Article 2304 by Dave Sindelar
Viewing Date: 7-17-2007
Posting Date: 12-3-2007
Directed by Phil Karlson
Featuring Lee Montgomery, Joseph Campanella, Arthur O’Connell
A child befriends a rat who is the ringleader of a killer pack of rats. He tries to save him from a citywide effort to clear out the rat infestation.
Ten thoughts on BEN
1) Whatever the merits of this movie, you have to admit it’s a fitting follow-up to yesterday’s EYE OF THE CAT . Now if only we could get a dual sequel to both movies, where the cats in the earlier movie take on the rats in this one. For some reason, this reminds me of a scene from Dwain Esper’s MANIAC , which is not a good movie to be hearkening back to this early in the review.
2) This is the sequel to WILLARD. I remember when that movie was in release; it was quite a sensation in its day. Oddly enough, the movie seems somewhat forgotten now, even though a remake was made just a few years ago; I very rarely hear it talked about.
3) Here’s an idea for a movie festival – SEWERFEST – run a whole string of movies that have extensive sewer footage. If you run them in order of quality, you can start out with the likes of THEM and THE THIRD MAN. In that case, this one would be near the bottom snuggling up to INDESTRUCTIBLE MAN .
4) This movie has my all-time favorite newspaper headline, though you have to keep your eyes open to catch it. To quote, “RATS! RATS! RATS!” They don’t even try to make a pun out of it.
5) This movie tries its damnedest to work up some sympathy for the little boy who befriends the rat. Not only is he an outcast picked on by the meaner kids, but he has a bad heart and has to have dangerous operations just to stay alive. Unfortunately, it’s a losing battle; he has a huge playroom all to his own that includes a train set and a marionette theatre with a specially designed light-up display. He also composes some of the most godawful ditties I’ve ever heard. And finally, he’s played by Lee Harcourt Montgomery, who had to be one of the least appealing child actors I’ve ever seen. Oh, how you’ll be wishing the rats would turn on him like they did their previous mentor in WILLARD.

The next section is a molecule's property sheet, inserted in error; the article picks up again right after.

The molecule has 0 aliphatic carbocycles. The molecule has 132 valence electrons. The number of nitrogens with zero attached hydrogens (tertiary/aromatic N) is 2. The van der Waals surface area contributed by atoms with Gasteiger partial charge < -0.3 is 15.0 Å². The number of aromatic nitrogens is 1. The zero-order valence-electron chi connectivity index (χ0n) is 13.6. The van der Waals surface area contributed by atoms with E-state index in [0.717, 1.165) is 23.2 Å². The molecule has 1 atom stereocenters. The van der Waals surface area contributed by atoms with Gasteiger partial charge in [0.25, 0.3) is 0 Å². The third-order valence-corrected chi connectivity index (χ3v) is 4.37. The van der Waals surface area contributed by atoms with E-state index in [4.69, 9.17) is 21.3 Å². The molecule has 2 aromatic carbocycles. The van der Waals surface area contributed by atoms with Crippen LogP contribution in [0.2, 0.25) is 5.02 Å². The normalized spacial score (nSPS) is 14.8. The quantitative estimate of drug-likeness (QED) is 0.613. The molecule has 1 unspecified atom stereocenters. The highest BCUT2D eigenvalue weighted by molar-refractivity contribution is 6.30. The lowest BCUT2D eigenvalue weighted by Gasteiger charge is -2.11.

6) At one point, the boy entertains Ben the rat with a newly designed rat marionette. If the movie really wanted a moment when it could unleash the rats on the boy, this would have been it.
7) This movie has a wealth of product placement in it, especially during a scene where the rats wreak havoc in the cereal aisle of a grocery store. We see Ben poised right over the “Kelloggs” logo on a box of corn flakes, and we also see the rats ravaging packages of Cheerios, a product of General Mills. I’ve come to the conclusion that the product placement must have been done by Post; let’s face it, would you really want YOUR cereal company to have the image of rat hanging over your logo?
8) There’s a moment here where the rats case a cheese shop for their next hit. Somehow, the utter logic of this moment gave me the biggest laugh in the movie.
9) There’s a running motif here with a policeman breaking his cigarette every time someone tries to light it. If there’s an explanation for this, I’m not sure I care to hear it.
10) .. and finally, my hat is off to a young Michael Jackson; I’ve always had a sneaking affection for his rendition of the theme song to this movie, which he makes sound heartfelt and moving. This impresses me especially now after having seen the movie, because the scene where the boy composes the tune (the worst moment in the movie) makes it sound like the most hideous piece of tripe ever.
By the way, this movie did not spawn another sequel. Somebody came to their senses. And, as a side note, the movie was co-produced by Bing Crosby.